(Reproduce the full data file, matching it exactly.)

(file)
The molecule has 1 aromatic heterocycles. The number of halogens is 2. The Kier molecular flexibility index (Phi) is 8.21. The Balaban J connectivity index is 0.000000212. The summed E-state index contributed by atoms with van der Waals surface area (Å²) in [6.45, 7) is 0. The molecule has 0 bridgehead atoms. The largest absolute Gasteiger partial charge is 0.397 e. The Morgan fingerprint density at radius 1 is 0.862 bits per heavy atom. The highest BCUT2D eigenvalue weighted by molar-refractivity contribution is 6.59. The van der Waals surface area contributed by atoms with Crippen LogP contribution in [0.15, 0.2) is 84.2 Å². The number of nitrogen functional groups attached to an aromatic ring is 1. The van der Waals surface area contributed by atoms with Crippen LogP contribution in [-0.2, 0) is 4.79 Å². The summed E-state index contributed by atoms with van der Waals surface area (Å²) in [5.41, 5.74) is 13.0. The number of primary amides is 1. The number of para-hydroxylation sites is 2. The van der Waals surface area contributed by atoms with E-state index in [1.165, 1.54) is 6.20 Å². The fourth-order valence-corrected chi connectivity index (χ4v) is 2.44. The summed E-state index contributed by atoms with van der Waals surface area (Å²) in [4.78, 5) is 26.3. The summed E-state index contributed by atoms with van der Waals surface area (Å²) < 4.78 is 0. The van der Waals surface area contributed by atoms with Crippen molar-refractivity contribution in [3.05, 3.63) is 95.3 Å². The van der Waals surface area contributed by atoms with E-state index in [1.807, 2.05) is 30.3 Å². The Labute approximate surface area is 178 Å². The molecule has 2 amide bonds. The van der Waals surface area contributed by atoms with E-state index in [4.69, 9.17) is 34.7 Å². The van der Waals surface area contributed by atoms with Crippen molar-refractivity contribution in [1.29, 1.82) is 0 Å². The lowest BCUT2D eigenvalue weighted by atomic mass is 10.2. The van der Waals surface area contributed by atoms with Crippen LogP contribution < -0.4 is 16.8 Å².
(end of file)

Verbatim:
The molecule has 1 aromatic heterocycles. The number of halogens is 2. The Kier molecular flexibility index (Phi) is 8.21. The Balaban J connectivity index is 0.000000212. The summed E-state index contributed by atoms with van der Waals surface area (Å²) in [6.45, 7) is 0. The molecule has 0 bridgehead atoms. The largest absolute Gasteiger partial charge is 0.397 e. The Morgan fingerprint density at radius 1 is 0.862 bits per heavy atom. The highest BCUT2D eigenvalue weighted by molar-refractivity contribution is 6.59. The van der Waals surface area contributed by atoms with Crippen LogP contribution in [0.15, 0.2) is 84.2 Å². The number of nitrogen functional groups attached to an aromatic ring is 1. The van der Waals surface area contributed by atoms with Crippen LogP contribution in [-0.2, 0) is 4.79 Å². The summed E-state index contributed by atoms with van der Waals surface area (Å²) in [5.41, 5.74) is 13.0. The number of primary amides is 1. The number of para-hydroxylation sites is 2. The van der Waals surface area contributed by atoms with E-state index in [1.165, 1.54) is 6.20 Å². The fourth-order valence-corrected chi connectivity index (χ4v) is 2.44. The summed E-state index contributed by atoms with van der Waals surface area (Å²) in [4.78, 5) is 26.3. The summed E-state index contributed by atoms with van der Waals surface area (Å²) < 4.78 is 0. The van der Waals surface area contributed by atoms with Crippen molar-refractivity contribution in [3.05, 3.63) is 95.3 Å². The van der Waals surface area contributed by atoms with E-state index in [1.807, 2.05) is 30.3 Å². The Labute approximate surface area is 178 Å². The molecule has 2 amide bonds. The van der Waals surface area contributed by atoms with E-state index in [4.69, 9.17) is 34.7 Å². The van der Waals surface area contributed by atoms with Crippen molar-refractivity contribution in [1.29, 1.82) is 0 Å². The lowest BCUT2D eigenvalue weighted by atomic mass is 10.2. The van der Waals surface area contributed by atoms with Crippen LogP contribution < -0.4 is 16.8 Å².